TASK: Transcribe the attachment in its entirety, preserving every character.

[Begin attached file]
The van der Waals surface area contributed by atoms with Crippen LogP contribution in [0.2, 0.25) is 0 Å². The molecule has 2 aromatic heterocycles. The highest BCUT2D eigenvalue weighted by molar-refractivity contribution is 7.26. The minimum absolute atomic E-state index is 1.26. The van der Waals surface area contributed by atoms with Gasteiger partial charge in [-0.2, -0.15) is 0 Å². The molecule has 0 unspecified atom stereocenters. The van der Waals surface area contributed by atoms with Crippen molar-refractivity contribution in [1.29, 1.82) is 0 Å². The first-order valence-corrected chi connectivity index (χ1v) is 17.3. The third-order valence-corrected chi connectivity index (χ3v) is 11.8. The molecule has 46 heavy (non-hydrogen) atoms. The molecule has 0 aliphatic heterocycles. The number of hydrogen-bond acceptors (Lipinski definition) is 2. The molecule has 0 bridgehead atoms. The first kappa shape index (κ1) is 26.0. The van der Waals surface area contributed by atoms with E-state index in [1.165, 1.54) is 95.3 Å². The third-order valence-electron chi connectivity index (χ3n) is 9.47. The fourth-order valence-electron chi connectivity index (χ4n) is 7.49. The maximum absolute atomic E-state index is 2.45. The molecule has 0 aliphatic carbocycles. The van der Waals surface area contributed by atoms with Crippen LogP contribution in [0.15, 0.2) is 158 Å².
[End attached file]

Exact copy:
The van der Waals surface area contributed by atoms with Crippen LogP contribution in [0.2, 0.25) is 0 Å². The molecule has 2 aromatic heterocycles. The highest BCUT2D eigenvalue weighted by molar-refractivity contribution is 7.26. The minimum absolute atomic E-state index is 1.26. The van der Waals surface area contributed by atoms with Gasteiger partial charge in [-0.2, -0.15) is 0 Å². The molecule has 0 unspecified atom stereocenters. The van der Waals surface area contributed by atoms with Crippen molar-refractivity contribution in [1.29, 1.82) is 0 Å². The first-order valence-corrected chi connectivity index (χ1v) is 17.3. The third-order valence-corrected chi connectivity index (χ3v) is 11.8. The molecule has 46 heavy (non-hydrogen) atoms. The molecule has 0 aliphatic heterocycles. The number of hydrogen-bond acceptors (Lipinski definition) is 2. The molecule has 0 bridgehead atoms. The first kappa shape index (κ1) is 26.0. The van der Waals surface area contributed by atoms with E-state index in [1.165, 1.54) is 95.3 Å². The third-order valence-electron chi connectivity index (χ3n) is 9.47. The fourth-order valence-electron chi connectivity index (χ4n) is 7.49. The maximum absolute atomic E-state index is 2.45. The molecule has 0 aliphatic carbocycles. The van der Waals surface area contributed by atoms with Crippen LogP contribution in [0.15, 0.2) is 158 Å².